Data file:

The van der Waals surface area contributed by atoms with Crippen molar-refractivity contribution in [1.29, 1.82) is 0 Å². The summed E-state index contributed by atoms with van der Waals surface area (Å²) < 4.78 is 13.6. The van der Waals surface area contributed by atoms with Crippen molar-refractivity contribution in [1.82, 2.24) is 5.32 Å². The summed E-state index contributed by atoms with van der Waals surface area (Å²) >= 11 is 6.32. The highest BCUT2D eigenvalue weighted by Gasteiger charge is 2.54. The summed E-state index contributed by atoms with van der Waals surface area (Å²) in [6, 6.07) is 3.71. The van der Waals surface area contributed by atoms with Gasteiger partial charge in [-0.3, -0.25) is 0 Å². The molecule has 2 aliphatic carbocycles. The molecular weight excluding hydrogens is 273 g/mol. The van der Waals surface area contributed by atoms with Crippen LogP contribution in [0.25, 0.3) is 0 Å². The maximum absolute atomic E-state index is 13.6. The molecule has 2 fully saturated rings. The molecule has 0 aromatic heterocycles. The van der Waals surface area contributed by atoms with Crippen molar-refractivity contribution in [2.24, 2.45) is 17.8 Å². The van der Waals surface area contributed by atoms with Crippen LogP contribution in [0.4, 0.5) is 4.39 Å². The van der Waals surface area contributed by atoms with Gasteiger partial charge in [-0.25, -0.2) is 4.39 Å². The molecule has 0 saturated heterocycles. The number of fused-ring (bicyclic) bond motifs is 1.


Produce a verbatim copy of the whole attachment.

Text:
The van der Waals surface area contributed by atoms with Crippen molar-refractivity contribution in [1.29, 1.82) is 0 Å². The summed E-state index contributed by atoms with van der Waals surface area (Å²) < 4.78 is 13.6. The van der Waals surface area contributed by atoms with Crippen molar-refractivity contribution in [1.82, 2.24) is 5.32 Å². The summed E-state index contributed by atoms with van der Waals surface area (Å²) >= 11 is 6.32. The highest BCUT2D eigenvalue weighted by Gasteiger charge is 2.54. The summed E-state index contributed by atoms with van der Waals surface area (Å²) in [6, 6.07) is 3.71. The van der Waals surface area contributed by atoms with Gasteiger partial charge in [-0.3, -0.25) is 0 Å². The molecule has 2 aliphatic carbocycles. The molecular weight excluding hydrogens is 273 g/mol. The van der Waals surface area contributed by atoms with Crippen LogP contribution in [0.25, 0.3) is 0 Å². The maximum absolute atomic E-state index is 13.6. The molecule has 2 fully saturated rings. The molecule has 0 aromatic heterocycles. The van der Waals surface area contributed by atoms with Crippen molar-refractivity contribution in [2.24, 2.45) is 17.8 Å². The van der Waals surface area contributed by atoms with Crippen LogP contribution in [0.4, 0.5) is 4.39 Å². The van der Waals surface area contributed by atoms with Gasteiger partial charge in [-0.25, -0.2) is 4.39 Å². The molecule has 0 saturated heterocycles. The number of fused-ring (bicyclic) bond motifs is 1.